Friday, March 18, 2011

365 Jobs, Day 77: Cardinal Barbershop, Palo Alto

Cross-posted from my new blog, 365 Jobs:

Cardinal Barbershop, Palo Alto
Monday, March 18, 2002

Aunt Lila and Uncle Arno are visiting.  Lila tells me that unless I want to start wearing a ponytail (which would be fine with her), I must get a haircut.  She will treat.

Lila and Arno lived most of their adult lives in Manhattan. Recently they've moved to Mendocino.  Wherever they go, they're a fresh breath of Manhattan art scene vibe, lively and intellectual and fun.

Lila calls a friend who says the best barbershop on the Peninsula is the Cardinal Barbershop in Palo Alto, so there we go.  The waiting area provides a choice of Sports Illustrated or Playboy, so I read Playboy, which Lila finds hilarious.  She has a great cackling laugh.  She points out an advertisement that she designed for a Canadian beer.  Arno, meanwhile, is admiring a vintage barber chair.  He whips out a pocket camera and takes photos.  Everyone in the barbershop is watching us.  Lila and Arno raise the energy level wherever they go.

Arno Sternglass is 75 years old and still an active artist.  I love his work.  About a dozen of his paintings hang in my house.  Yesterday before watching a movie - Monsoon Wedding - Arno offered to wash my eyeglasses, as he was going to wash his own.  Never have my glasses been so clean.  Never has a movie looked so good.  To Arno, of course, clear vision is crucial.

George is my barber.  He immediately wins my heart by saying, “Are you a contractor?”

“How’d you know?”

“You look like you work outdoors.”

Most people, even after I tell them I’m a contractor, even after I appear at their door wearing a toolbelt, say “No.  Really.  What do you do?”

I tell George to remove a year’s worth of hair.  While trimming, George says he’s been barbering here since 1955.  Yeow.  I tell George that in 1955 I was living in Maryland.  I was seven years old and my best friend had piled into the back seat of a 1954 Ford sedan and driven all the way to Palo Alto, which to me sounded like the end of the earth.  From California he'd sent me a postcard of a redwood tree that you could drive a car through.  Immediately I'd wanted to go.  Now I've been in California more than 30 years, and here I am sitting in a barber chair in Palo Alto, and where are the drive-through trees?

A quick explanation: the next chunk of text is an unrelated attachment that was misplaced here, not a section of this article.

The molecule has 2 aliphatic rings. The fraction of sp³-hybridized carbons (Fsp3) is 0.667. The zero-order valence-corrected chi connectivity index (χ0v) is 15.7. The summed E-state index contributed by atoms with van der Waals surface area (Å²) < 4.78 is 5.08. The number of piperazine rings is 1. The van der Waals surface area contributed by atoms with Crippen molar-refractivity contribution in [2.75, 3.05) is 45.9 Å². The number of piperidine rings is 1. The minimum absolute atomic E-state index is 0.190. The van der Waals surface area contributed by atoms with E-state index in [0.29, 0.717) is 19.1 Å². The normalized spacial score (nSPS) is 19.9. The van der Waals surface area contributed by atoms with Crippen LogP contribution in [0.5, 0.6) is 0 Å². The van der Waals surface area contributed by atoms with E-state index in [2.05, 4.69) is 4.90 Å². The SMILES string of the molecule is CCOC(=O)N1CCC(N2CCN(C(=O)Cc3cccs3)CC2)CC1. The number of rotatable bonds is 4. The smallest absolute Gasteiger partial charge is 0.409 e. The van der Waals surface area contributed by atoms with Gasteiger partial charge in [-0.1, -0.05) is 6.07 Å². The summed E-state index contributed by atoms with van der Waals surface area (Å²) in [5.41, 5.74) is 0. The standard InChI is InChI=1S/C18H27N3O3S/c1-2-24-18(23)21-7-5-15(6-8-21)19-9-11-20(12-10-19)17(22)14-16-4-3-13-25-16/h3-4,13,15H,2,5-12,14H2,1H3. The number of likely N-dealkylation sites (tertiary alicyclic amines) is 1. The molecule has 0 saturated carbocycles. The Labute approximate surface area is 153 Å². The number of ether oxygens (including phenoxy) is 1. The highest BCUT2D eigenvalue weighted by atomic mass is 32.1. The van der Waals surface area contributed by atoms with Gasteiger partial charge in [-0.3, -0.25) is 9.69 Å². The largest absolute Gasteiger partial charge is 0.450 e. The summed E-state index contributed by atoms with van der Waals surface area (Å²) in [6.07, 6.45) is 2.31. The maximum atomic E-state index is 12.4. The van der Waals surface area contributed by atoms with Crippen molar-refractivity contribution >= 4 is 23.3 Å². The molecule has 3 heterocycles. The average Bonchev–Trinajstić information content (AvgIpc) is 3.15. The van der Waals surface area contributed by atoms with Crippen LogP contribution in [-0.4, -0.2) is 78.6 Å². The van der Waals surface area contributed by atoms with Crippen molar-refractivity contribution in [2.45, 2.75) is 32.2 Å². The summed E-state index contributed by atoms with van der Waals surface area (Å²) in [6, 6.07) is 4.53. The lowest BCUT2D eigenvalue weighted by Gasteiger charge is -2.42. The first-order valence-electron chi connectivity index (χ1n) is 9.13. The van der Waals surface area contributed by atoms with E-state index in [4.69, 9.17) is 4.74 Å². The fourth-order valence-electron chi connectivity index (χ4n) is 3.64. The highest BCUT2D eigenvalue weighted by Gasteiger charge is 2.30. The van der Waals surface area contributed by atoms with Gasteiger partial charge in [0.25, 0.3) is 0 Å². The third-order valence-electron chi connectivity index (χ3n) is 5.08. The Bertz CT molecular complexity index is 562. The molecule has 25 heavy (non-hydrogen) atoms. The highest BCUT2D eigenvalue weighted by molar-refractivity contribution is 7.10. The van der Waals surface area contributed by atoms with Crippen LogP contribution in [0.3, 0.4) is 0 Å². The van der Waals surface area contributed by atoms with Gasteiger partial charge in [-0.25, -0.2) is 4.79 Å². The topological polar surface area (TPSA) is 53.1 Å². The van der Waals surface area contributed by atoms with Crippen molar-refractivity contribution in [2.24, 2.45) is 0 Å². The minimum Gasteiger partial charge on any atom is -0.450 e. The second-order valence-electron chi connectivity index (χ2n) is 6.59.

"Up north, maybe."  George shrugs.  "Where's your friend?"

"San Quentin.  He got arrested a couple of years ago for running a marijuana plantation."

Arno, meanwhile, has wandered around University Ave, snapping pictures as if he's found a spectacular anthropological subculture.  Three oriental carpet stores!  An Apple store!  I say, “Who needs three oriental rug stores?”  Arno insists in his clipped semi-German accent: "You never know.  Someday you might need one in a hurry."

It’s a great haircut.  Even Lila thinks so, and her standards are au courant

After an hour of Lila and Arno, Palo Alto is a fresher, livelier place.  We leave the Cardinal Barbershop, all eyes following us: two artists and one writer who looks, to his barber at least, like a contractor.

Arno and Lila Sternglass, 2006 - back in Manhattan
(Arno died in 2007 at the age of 80.  I've posted an appreciation of him here.)

1 comment:

  1. I worked with Lila on an advertising project back in 1981--the most enjoyable of many enterprises in my multifaceted career. A joyous, warm hospitable soul full of the good graces of life. Once instead of a hotel overnight, she invited me to her home where she, Arno, and I spent a delightful evening talking literature and art. God bless her.
    Merritt Nielson